On Wronski’s Definition of π
Joseph Nebus has recently written a couple of posts (here and here) in which he discusses an interesting attempt by Józef Maria Hoëne-Wronski to create a purely numerical definition of the mathematical constant π which is independent of the classical, geometric definition of “the ratio of the circumference of a circle to its diameter.” This has been a goal of many mathematicians, since the idea of π seems like it is more fundamental to mathematics than a definition based on circles would make it seem– as evidenced by the fact that it shows up in areas of mathematics which are seemingly unrelated to circles. Wronski’s idea, to this end, was the following formula:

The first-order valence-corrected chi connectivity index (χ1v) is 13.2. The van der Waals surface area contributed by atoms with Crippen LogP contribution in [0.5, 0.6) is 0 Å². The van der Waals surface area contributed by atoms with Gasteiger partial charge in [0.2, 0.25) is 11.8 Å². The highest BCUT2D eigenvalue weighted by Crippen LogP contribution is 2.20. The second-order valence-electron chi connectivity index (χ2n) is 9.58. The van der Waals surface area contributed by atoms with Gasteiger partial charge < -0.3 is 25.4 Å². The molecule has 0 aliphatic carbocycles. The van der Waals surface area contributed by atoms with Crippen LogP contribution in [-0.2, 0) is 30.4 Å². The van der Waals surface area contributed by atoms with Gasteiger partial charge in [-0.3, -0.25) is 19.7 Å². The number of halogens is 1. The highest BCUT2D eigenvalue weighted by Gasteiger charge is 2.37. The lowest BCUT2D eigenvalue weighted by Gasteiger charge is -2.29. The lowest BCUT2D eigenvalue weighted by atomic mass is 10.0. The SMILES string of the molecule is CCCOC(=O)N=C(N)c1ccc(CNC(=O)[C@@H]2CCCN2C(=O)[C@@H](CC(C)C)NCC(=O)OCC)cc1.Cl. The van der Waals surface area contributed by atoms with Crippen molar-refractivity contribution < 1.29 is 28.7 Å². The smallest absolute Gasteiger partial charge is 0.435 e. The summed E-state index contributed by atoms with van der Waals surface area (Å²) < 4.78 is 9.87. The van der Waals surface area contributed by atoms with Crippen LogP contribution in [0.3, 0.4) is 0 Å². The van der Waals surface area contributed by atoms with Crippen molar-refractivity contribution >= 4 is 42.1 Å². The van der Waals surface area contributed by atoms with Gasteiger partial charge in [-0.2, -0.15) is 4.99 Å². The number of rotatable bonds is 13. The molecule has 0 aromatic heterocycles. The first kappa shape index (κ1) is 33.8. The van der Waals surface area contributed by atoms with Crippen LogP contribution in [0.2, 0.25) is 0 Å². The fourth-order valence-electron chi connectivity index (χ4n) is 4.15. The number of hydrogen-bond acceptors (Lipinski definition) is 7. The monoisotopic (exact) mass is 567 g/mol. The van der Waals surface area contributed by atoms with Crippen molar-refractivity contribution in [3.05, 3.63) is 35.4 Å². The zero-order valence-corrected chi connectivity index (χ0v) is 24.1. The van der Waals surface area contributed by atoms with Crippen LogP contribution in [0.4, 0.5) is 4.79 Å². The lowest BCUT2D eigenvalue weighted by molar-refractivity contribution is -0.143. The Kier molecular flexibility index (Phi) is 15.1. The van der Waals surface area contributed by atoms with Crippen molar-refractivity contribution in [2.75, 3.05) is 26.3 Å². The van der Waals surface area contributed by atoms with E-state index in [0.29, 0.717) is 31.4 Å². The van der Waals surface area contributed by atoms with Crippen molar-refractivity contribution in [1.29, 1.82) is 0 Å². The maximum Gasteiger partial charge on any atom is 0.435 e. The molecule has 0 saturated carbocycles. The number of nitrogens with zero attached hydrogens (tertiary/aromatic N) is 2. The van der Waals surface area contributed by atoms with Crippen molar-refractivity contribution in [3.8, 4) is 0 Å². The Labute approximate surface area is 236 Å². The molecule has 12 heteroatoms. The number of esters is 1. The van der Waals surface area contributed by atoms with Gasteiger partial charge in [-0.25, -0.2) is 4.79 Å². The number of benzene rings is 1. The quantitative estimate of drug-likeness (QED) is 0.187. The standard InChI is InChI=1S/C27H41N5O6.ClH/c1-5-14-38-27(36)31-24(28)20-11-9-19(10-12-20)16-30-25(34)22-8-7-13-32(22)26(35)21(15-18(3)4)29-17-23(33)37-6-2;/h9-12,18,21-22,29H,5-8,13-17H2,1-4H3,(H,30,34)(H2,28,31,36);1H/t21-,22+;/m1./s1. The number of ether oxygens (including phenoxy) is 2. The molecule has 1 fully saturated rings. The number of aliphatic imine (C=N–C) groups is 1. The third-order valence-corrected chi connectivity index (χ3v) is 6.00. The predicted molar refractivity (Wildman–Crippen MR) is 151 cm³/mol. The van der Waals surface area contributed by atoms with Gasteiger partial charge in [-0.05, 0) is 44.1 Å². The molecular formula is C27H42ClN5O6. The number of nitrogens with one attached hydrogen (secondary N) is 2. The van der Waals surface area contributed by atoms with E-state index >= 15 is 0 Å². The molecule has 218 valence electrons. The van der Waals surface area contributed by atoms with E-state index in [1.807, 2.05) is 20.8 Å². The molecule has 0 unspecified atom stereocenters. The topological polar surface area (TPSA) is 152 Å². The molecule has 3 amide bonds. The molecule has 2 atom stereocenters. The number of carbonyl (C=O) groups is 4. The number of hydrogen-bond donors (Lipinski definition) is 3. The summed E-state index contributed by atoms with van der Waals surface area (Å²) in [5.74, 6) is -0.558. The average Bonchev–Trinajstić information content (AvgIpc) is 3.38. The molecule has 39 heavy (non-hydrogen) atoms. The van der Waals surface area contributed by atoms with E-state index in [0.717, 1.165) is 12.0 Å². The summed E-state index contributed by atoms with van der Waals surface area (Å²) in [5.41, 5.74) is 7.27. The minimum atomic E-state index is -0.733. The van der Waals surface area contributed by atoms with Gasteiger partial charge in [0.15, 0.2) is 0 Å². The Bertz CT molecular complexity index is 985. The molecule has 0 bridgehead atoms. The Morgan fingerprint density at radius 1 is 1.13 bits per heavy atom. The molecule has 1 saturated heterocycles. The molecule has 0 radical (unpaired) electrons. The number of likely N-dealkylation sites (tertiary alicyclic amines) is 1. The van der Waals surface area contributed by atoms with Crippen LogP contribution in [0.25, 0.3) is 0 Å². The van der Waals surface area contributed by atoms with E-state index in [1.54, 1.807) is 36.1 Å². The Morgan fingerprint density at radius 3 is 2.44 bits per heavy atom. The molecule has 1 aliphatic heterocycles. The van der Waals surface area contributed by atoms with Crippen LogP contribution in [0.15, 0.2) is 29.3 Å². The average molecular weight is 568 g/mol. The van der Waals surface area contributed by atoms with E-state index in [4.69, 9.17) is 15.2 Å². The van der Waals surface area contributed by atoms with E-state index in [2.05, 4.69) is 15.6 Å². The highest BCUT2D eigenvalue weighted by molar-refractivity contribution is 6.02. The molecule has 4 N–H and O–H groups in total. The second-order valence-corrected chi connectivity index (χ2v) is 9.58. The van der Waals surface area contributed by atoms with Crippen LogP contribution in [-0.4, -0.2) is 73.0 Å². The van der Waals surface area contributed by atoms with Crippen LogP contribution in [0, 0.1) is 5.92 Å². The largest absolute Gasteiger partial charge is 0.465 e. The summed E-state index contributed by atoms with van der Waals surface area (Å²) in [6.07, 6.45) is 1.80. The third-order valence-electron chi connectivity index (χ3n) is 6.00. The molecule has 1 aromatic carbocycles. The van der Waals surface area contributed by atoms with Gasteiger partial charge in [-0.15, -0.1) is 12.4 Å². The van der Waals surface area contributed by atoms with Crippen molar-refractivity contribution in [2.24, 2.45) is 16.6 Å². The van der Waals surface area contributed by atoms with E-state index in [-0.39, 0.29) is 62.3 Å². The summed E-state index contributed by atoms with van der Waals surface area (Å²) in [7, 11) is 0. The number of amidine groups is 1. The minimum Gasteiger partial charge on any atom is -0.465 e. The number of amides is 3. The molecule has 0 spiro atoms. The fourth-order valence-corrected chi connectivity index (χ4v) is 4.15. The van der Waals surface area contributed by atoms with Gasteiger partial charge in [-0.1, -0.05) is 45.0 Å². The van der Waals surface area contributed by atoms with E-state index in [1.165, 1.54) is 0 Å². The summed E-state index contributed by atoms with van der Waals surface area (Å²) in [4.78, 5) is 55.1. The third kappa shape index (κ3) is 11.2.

At first glance, the formula seems inherently nonsensical. After all, is not a number, and therefore cannot be utilized in numerical operations in this way. However, one can get a sense of what Wronski may have intended by this equation. It appears that Wronski wanted to utilize to represent an infinite number, and modern mathematics actually gives us several tools for handling this sort of idea. One which might be of particular use, here, is Non-Standard Analysis with its infinite and infinitesimal Hyperreal numbers. In NSA, we have the ability to perform calculations with and upon infinite numbers perfectly consistently and reasonably.